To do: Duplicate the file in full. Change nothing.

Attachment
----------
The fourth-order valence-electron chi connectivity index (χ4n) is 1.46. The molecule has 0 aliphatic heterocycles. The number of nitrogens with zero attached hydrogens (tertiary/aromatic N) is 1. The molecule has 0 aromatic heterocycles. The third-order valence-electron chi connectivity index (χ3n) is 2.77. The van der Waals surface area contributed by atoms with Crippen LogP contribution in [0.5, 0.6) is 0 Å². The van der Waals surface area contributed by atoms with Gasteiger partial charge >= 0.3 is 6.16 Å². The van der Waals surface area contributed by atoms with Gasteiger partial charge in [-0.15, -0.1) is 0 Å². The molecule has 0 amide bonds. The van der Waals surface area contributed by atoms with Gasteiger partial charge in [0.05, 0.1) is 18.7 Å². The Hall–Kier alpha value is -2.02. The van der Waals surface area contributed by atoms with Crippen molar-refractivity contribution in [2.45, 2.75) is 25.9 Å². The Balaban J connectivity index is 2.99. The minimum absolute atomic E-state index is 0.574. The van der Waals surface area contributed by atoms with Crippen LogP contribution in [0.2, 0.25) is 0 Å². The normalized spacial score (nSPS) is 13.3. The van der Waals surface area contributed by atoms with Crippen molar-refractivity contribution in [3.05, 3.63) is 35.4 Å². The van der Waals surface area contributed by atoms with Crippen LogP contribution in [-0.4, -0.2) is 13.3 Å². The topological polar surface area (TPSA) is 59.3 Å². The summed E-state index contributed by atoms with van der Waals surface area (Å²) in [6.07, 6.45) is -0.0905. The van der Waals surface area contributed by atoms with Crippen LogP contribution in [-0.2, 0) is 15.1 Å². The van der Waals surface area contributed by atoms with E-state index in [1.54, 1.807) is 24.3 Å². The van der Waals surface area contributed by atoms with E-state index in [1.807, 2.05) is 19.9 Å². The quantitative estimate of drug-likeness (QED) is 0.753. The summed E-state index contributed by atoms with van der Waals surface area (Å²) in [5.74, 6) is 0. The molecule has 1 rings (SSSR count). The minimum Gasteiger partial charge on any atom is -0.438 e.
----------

The fourth-order valence-electron chi connectivity index (χ4n) is 1.46. The molecule has 0 aliphatic heterocycles. The number of nitrogens with zero attached hydrogens (tertiary/aromatic N) is 1. The molecule has 0 aromatic heterocycles. The third-order valence-electron chi connectivity index (χ3n) is 2.77. The van der Waals surface area contributed by atoms with Crippen LogP contribution in [0.5, 0.6) is 0 Å². The van der Waals surface area contributed by atoms with Gasteiger partial charge >= 0.3 is 6.16 Å². The van der Waals surface area contributed by atoms with Gasteiger partial charge in [-0.15, -0.1) is 0 Å². The molecule has 0 amide bonds. The van der Waals surface area contributed by atoms with Gasteiger partial charge in [0.05, 0.1) is 18.7 Å². The Hall–Kier alpha value is -2.02. The van der Waals surface area contributed by atoms with Crippen molar-refractivity contribution in [2.45, 2.75) is 25.9 Å². The Balaban J connectivity index is 2.99. The minimum absolute atomic E-state index is 0.574. The van der Waals surface area contributed by atoms with Crippen LogP contribution in [0.2, 0.25) is 0 Å². The normalized spacial score (nSPS) is 13.3. The van der Waals surface area contributed by atoms with Crippen molar-refractivity contribution in [3.05, 3.63) is 35.4 Å². The van der Waals surface area contributed by atoms with Crippen LogP contribution in [-0.4, -0.2) is 13.3 Å². The topological polar surface area (TPSA) is 59.3 Å². The summed E-state index contributed by atoms with van der Waals surface area (Å²) in [6.07, 6.45) is -0.0905. The van der Waals surface area contributed by atoms with Crippen LogP contribution in [-0.2, 0) is 15.1 Å². The van der Waals surface area contributed by atoms with E-state index in [1.54, 1.807) is 24.3 Å². The van der Waals surface area contributed by atoms with E-state index in [1.807, 2.05) is 19.9 Å². The quantitative estimate of drug-likeness (QED) is 0.753. The summed E-state index contributed by atoms with van der Waals surface area (Å²) in [5.74, 6) is 0. The molecule has 1 rings (SSSR count). The minimum Gasteiger partial charge on any atom is -0.438 e.